So who could potentially be the contenders? Let’s have a look at the 2011 grid…
A field of 24 cars remains for a second season, although ongoing speculation about HRT’s financial situation may see this reduced to 22 if the rumours are proven to be true. The same teams remain with the same owners, although we currently face the absurd prospect of a legal stoush between one team calling itself Team Lotus (running Renault engines) and the Group Lotus-sponsored Renault outfit.
All teams have retained the same engines for 2011, with the exception of Team Lotus, which dropped its Cosworth motors after one year and took on customer Renault V8s along with a deal to use Red Bull’s transmission.
On the circuit front, Bahrain’s cancellation gave me an extra two weeks to get this preview article together, and saved many fans from a quick cure for insomnia. And while the number of races remains at nineteen, the Indian Grand Prix – another Tilkedrome to join the swelling ranks – makes its debut in October. Silverstone’s Arena Layout will get another run, although this time the pit complex has been moved to the other side of the track. And there are also concerns about the ongoing future of several events that have either run up big losses and/or continue to struggle to attract decent crowds. Step forward Australia, Turkey and Valencia…
Driver line-ups remained generally static, with the top-five teams (plus Team Lotus and Toro Rosso) retaining their complete driver pairings, although that went out the window when Robert Kubica was horrifically injured in his rally accident in February. While we won’t debate the merits of drawbacks of teams allowing their drivers to engage in risk-taking when not in the F1 cockpit (as if that isn’t enough of a potential risk already), the Pole’s accident left a gaping hole in the team. We wish Robert a safe and speedy recovery as he begins the long road of rehabilitation.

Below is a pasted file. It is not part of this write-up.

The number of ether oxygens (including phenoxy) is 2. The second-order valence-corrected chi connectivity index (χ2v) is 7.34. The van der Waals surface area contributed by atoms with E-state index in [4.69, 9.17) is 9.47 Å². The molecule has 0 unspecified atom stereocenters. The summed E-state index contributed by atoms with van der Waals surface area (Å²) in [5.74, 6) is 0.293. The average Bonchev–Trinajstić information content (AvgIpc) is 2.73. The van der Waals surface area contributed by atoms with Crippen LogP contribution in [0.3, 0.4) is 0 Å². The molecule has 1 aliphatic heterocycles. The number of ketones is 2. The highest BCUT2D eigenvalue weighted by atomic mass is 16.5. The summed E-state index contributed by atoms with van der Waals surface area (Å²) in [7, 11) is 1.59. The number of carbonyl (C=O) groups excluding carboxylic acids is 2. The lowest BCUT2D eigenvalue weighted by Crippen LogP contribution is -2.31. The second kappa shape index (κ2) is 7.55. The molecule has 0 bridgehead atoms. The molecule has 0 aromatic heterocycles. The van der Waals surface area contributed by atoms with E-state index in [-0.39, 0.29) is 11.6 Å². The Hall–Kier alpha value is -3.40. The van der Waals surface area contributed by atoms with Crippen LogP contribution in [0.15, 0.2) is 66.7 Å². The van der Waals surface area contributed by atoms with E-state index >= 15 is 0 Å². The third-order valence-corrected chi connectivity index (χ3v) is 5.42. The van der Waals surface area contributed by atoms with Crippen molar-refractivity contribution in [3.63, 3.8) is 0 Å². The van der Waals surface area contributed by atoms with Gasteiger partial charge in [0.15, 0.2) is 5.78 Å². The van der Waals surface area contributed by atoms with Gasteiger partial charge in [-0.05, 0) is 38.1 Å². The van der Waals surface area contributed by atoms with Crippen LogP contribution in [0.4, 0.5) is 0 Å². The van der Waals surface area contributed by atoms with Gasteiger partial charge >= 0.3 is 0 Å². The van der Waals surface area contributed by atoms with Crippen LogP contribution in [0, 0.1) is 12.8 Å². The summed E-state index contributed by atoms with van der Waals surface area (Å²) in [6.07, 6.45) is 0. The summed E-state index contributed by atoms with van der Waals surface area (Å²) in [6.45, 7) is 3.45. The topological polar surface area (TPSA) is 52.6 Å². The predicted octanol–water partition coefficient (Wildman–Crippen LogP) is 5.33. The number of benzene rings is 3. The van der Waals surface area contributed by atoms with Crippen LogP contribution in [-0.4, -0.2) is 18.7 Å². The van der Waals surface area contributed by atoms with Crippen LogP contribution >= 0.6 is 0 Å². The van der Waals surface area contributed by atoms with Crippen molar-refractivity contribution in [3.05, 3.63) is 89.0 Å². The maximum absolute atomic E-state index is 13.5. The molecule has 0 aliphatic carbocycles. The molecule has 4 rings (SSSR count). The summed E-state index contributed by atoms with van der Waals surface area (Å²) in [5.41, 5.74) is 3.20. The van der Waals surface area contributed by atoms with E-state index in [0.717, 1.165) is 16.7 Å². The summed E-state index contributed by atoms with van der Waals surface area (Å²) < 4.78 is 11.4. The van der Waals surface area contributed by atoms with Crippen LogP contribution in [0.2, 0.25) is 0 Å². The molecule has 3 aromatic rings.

Nick Heidfeld was brought back in from the wilderness to fill Kubica’s seat, and this opportunity finally represents the German’s chance to compete at the front and perhaps challenge for that maiden F1 win after almost 180 races behind him. An interesting fact is that his last race win came in F3000 in 1999…
Further down the field, the midfield outfits felt the pinch of sponsorship proving harder to come by, and several driver changes were made that had the flow-on benefit of more sponsorship income or cheaper technical supply deals. Nico Hülkenberg found himself dumped by Williams mere weeks after he’d taken the team’s first pole position since 2005, and he is now treading water at Force India on the reserve bench, while the well-backed Venezuelan Pastor Maldonado brings his government backing to the vacant seat alongside Rubens Barrichello.
Force India severed its ties with Vitantonio Liuzzi and promoted Mercedes-Benz protege, the newly-crowned DTM champion and the team’s faithful reserve driver, Paul di Resta.
Liuzzi was confirmed at the eleventh-hour at Hispania Racing, which got rid of its entire line-up to bring in Narain Karthikeyan, back form the wilderness after a single – and unspectacular – season with Jordan in 2005. HRT’s 2010 line-up of Bruno Senna (Renault), Karun Chandhok (Lotus) and Sakon Yamamoto (Virgin Racing) all went on to reserve driver roles, while Christian Klien has joined the Le Mans Series.
Mexican money helped to bankroll GP2 runner-up Sergio Pérez – the first F1 driver from his homeland in 30 years – into the second seat at Sauber, where he will partner the sport’s very own banzai overtaker, Kamui Kobayashi.
And further down the grid, the maligned Lucas di Grassi was cast off into the wilderness by Virgin Racing, who plumped for GP2 veteran Jérôme D’Ambrosio.
|The grid welcomes four rookie drivers (L-R): Sergio Pérez, Pastor Maldonado, Paul di Resta, Jérôme D’Ambrosio|
There’s such a wonderful air of uncertainty on the eve of the season-opening race in Melbourne, and there are so many factors and side-stories that could be pushed out of the limelight.
Can the Red Bull drivers patch things up after a troubled and bitter 2010 season? Will Felipe Massa rediscover his form? Will Michael Schumacher’s second season of his comeback be any better? Will the real Lotus please stand up? Can Renault perform without Robert Kubica? Will Kamui Kobayashi continue to excite us? Can any of the new outfits break into the midfield? Will the new rules work? Will the Indian Grand Prix be another Commonwealth Games fiasco?
These are too many questions to even attempt to answer here, but we’ve given quite a few a serious crack in our pre-season Team and Driver Profiles.
In any respect, let’s get the show on the road!